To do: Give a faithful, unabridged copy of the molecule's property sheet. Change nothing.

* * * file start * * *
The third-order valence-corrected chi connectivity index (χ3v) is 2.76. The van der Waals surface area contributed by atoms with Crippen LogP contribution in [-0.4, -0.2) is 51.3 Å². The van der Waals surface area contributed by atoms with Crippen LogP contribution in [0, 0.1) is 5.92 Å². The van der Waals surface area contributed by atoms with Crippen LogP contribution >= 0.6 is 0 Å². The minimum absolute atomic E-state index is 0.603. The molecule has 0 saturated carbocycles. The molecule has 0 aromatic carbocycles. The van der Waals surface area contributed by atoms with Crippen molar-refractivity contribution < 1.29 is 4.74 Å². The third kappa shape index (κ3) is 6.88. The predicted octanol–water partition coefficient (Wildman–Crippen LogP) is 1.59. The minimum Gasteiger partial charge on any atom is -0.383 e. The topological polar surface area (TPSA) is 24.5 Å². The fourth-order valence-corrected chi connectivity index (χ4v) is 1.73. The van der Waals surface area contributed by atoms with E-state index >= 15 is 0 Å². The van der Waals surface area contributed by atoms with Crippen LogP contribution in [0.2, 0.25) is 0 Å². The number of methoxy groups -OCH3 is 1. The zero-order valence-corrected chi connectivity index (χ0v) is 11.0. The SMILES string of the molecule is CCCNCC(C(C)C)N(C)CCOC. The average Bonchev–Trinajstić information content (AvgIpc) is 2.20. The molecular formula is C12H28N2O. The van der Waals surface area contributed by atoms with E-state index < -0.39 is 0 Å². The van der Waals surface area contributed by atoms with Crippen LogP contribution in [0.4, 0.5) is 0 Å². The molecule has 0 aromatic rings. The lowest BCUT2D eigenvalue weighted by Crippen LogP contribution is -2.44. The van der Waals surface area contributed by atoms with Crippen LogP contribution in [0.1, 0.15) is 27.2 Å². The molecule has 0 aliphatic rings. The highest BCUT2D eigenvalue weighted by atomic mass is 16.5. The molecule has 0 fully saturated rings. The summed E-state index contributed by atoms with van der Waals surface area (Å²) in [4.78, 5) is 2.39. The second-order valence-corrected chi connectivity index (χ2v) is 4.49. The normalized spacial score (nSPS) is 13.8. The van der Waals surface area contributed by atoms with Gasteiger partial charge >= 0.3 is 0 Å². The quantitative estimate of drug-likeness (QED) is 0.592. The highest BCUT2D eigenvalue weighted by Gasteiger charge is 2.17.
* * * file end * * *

The third-order valence-corrected chi connectivity index (χ3v) is 2.76. The van der Waals surface area contributed by atoms with Crippen LogP contribution in [-0.4, -0.2) is 51.3 Å². The van der Waals surface area contributed by atoms with Crippen LogP contribution in [0, 0.1) is 5.92 Å². The van der Waals surface area contributed by atoms with Crippen LogP contribution >= 0.6 is 0 Å². The minimum absolute atomic E-state index is 0.603. The molecule has 0 saturated carbocycles. The molecule has 0 aromatic carbocycles. The van der Waals surface area contributed by atoms with Crippen molar-refractivity contribution < 1.29 is 4.74 Å². The third kappa shape index (κ3) is 6.88. The predicted octanol–water partition coefficient (Wildman–Crippen LogP) is 1.59. The minimum Gasteiger partial charge on any atom is -0.383 e. The topological polar surface area (TPSA) is 24.5 Å². The fourth-order valence-corrected chi connectivity index (χ4v) is 1.73. The van der Waals surface area contributed by atoms with E-state index >= 15 is 0 Å². The van der Waals surface area contributed by atoms with Crippen LogP contribution in [0.2, 0.25) is 0 Å². The number of methoxy groups -OCH3 is 1. The zero-order valence-corrected chi connectivity index (χ0v) is 11.0. The SMILES string of the molecule is CCCNCC(C(C)C)N(C)CCOC. The average Bonchev–Trinajstić information content (AvgIpc) is 2.20. The molecular formula is C12H28N2O. The van der Waals surface area contributed by atoms with E-state index < -0.39 is 0 Å². The van der Waals surface area contributed by atoms with Crippen LogP contribution in [0.4, 0.5) is 0 Å². The molecule has 0 aromatic rings. The lowest BCUT2D eigenvalue weighted by Crippen LogP contribution is -2.44. The van der Waals surface area contributed by atoms with Crippen LogP contribution in [0.1, 0.15) is 27.2 Å². The molecule has 0 aliphatic rings. The highest BCUT2D eigenvalue weighted by atomic mass is 16.5. The molecule has 0 fully saturated rings. The summed E-state index contributed by atoms with van der Waals surface area (Å²) in [4.78, 5) is 2.39. The second-order valence-corrected chi connectivity index (χ2v) is 4.49. The normalized spacial score (nSPS) is 13.8. The van der Waals surface area contributed by atoms with Gasteiger partial charge >= 0.3 is 0 Å². The quantitative estimate of drug-likeness (QED) is 0.592. The highest BCUT2D eigenvalue weighted by Gasteiger charge is 2.17.